One of the issues in the war between Russia and Ukraine is the insistence by President Putin of Russia that in fact Ukraine is not a “real” country but historically and culturally belongs to Russia. That is part of his stated rationale for the war, along with the concern he continually expresses that Ukraine will join NATO and thus become an enemy on Russia’s doorstep.
Many have debunked the idea that Ukraine does not have a right to be an independent nation. The historical, cultural, and linguistic reasons are laid out nicely in a recent piece by Keith Gessen in the New York Times Magazine. He cites the conversation from one of the posted videos from the war showing a Ukrainian citizen confronting Russian soldiers after their tank runs out of gas on the road to Kyiv. The Ukrainian asks in Russian, “Can I tow you back to Russia?”
Beyond the courage and the sense of humor on display, Gessen comments that the fascinating aspect of the encounter was not so much how it documented the incompetence of the Russian invasion, but rather that the Ukrainian could communicate so easily, so freely, with the Russian soldiers. Not only do many Ukrainians speak Russian, often as their native language, but they switch easily between Russian and Ukrainian, depending on the context and the situation. Although Russian war propaganda makes much of the minority status of Russian speakers in Ukraine, that does not ring true in the everyday life of most Ukrainians:
Russian propaganda claims that the language is discriminated against, and there are people in Russia who believe that you will get shouted at, or even attacked, for speaking Russian in Kyiv. Yet in the videos now emerging from Ukraine, over and over again, people are speaking Russian. Soldiers speak Russian as they fire rocket-propelled grenades at Russian tanks. Locals speak Russian as they survey annihilated Russian columns.
Gessen points out that Americans are likely to associate war with countries far away, where a foreign language is spoken. He points out that this war is altogether different: “Russia invading Ukraine is less like our wars in Iraq or Vietnam and more like the United States invading Canada.”
The President of Ukraine himself, Volodymyr Zelenskyy, switches easily between the two languages. In a speech rebutting Putin’s claim of the shared identity of Ukraine and Russia, he switched to Russian in order to address the Russian people:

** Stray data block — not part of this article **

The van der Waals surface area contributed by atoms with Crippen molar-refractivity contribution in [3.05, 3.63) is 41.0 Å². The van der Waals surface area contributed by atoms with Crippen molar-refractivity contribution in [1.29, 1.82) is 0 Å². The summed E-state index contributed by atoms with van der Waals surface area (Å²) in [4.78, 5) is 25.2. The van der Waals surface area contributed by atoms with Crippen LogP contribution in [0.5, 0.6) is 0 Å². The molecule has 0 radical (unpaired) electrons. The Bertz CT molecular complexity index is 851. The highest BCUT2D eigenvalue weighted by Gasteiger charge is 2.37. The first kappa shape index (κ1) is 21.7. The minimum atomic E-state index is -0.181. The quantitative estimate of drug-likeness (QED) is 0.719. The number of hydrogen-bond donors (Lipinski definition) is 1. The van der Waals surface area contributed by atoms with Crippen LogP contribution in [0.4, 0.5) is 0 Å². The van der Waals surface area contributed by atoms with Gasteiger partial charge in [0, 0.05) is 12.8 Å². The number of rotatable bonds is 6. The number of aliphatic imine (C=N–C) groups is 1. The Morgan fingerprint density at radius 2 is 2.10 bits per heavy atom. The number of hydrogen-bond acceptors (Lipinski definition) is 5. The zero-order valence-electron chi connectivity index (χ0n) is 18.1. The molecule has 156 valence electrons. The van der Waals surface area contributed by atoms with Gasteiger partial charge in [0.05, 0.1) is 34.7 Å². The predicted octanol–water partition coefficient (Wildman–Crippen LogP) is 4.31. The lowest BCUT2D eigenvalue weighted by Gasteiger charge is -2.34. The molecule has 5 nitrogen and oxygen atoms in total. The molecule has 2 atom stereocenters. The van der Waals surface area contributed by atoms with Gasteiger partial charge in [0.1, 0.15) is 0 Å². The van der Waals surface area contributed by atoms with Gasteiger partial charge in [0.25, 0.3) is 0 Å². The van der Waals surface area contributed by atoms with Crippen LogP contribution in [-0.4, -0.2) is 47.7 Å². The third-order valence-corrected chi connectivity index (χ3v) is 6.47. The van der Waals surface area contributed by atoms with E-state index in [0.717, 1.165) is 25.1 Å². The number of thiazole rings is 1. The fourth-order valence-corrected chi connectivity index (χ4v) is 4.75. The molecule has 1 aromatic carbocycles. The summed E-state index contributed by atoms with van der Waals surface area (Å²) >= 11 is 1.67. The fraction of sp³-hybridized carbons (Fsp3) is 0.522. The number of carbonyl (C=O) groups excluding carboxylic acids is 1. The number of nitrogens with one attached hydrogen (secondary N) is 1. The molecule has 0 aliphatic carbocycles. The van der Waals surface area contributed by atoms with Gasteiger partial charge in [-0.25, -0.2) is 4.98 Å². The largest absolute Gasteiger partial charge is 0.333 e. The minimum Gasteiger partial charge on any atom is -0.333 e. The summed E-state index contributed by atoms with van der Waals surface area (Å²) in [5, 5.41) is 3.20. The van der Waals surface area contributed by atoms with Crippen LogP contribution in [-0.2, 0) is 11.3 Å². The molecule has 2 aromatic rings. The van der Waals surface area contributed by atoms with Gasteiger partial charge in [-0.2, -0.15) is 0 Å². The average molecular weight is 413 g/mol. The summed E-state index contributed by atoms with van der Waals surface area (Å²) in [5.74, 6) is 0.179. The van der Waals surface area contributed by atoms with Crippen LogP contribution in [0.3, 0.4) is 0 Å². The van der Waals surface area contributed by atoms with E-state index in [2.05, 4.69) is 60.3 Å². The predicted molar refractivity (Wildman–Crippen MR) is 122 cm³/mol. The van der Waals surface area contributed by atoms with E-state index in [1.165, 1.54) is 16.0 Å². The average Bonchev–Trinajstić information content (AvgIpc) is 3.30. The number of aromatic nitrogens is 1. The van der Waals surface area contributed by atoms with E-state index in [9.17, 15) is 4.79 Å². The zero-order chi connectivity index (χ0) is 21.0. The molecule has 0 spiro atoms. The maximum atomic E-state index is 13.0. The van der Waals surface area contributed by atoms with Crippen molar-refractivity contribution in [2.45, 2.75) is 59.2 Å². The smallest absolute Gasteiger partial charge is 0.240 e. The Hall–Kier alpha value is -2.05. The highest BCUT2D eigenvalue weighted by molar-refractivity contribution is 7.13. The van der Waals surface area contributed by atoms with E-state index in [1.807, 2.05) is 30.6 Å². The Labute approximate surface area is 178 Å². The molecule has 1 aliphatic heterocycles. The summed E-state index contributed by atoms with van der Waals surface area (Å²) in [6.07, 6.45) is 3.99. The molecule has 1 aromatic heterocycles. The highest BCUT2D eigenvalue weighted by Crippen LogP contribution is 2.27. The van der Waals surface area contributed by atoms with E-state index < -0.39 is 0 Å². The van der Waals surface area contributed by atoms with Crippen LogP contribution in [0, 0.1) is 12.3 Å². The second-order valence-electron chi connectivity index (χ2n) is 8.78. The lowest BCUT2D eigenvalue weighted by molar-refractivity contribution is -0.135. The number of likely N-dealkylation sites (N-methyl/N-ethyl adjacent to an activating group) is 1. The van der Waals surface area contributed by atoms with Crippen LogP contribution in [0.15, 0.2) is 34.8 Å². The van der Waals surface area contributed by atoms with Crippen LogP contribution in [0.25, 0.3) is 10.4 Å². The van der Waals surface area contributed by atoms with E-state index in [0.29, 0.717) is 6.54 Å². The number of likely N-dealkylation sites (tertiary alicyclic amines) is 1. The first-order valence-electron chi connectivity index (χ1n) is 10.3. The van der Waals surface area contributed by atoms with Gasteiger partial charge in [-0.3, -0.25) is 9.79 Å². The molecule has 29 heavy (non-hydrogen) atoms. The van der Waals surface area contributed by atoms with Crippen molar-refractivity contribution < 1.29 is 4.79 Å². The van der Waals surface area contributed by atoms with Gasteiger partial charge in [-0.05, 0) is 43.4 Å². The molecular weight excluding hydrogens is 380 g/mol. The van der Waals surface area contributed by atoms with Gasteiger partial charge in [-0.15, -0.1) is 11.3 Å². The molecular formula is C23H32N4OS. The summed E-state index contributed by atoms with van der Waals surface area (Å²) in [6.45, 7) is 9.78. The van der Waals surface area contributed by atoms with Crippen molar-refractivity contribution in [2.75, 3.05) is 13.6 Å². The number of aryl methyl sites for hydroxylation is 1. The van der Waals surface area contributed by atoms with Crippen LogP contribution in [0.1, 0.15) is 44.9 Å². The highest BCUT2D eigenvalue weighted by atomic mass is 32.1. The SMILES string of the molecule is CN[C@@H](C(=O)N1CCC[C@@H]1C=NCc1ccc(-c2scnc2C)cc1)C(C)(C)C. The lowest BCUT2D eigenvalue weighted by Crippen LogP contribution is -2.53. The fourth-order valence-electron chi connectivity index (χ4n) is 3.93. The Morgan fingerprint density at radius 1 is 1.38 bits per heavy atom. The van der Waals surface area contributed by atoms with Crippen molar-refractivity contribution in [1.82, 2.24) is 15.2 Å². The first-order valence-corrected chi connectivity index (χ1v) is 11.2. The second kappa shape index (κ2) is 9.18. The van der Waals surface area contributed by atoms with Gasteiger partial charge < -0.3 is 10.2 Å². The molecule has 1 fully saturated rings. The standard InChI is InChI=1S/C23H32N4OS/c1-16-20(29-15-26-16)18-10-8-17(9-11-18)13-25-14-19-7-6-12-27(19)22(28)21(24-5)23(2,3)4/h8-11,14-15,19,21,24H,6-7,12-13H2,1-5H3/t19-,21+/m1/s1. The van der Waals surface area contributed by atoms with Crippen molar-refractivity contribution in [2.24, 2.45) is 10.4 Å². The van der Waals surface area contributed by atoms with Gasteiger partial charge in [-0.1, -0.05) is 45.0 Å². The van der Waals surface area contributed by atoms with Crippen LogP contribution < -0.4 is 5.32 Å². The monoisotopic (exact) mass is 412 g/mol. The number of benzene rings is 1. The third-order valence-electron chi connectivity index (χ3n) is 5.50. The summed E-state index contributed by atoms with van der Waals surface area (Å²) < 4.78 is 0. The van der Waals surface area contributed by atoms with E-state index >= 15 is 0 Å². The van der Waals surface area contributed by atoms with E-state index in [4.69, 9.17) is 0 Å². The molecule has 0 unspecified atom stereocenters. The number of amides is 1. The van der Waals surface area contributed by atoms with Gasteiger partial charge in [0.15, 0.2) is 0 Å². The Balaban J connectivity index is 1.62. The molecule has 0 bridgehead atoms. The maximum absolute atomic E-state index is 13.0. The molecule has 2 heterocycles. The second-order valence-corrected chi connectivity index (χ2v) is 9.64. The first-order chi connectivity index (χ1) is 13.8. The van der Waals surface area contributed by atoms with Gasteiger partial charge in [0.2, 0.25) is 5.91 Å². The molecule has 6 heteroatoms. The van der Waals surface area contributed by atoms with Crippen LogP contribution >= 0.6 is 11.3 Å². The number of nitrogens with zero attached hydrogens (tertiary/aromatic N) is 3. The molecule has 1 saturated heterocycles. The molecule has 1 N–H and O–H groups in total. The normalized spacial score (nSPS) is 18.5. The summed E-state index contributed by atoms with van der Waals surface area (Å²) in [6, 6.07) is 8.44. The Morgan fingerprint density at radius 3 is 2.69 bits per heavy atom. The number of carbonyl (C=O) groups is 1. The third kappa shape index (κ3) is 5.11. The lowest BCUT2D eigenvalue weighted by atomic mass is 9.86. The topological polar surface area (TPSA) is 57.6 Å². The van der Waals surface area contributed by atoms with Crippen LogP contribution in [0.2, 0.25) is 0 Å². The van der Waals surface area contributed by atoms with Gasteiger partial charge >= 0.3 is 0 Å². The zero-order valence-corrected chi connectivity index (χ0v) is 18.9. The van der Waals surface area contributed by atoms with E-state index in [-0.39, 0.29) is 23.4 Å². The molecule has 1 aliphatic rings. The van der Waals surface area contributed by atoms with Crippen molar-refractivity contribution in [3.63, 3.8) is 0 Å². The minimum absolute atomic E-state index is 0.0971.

Responding to the Kremlin’s claims that it was protecting the separatist regions from Ukrainian plans to take them by force, Zelensky asked whom, exactly, Russia thought he was going to bomb. “Donetsk?” he asked incredulously. “Where I’ve been dozens of times, seen people’s faces, looked into their eyes? Artyoma Street, where I hung out with my friends? Donbas Arena, where I cheered on our boys at the Eurocup? Scherbakov Park, where we all went drinking after our boys lost? Luhansk? The house where the mother of my best friend lives? Where my best friend’s father is buried?”
Zelensky was making the argument that Ukraine is indeed a nation, formed not by history or by language, but by the histories and memories of its people and through personal connections among its citizens. Zelensky continued his speech: “Note that I’m speaking now in Russian, but no one in Russia understands what I’m talking about. These place names, these streets, these families, these events — this is all foreign to you. It’s unfamiliar. This is our land. This is our history. What are you going to fight for? And against whom?”
It is a powerful and effective argument that he is making, insisting that Ukraine is not Russia, but instead its own nation, multiethnic and multilingual, and rooted to a particular place, culture, and history. And one whose continued existence is worth fighting for.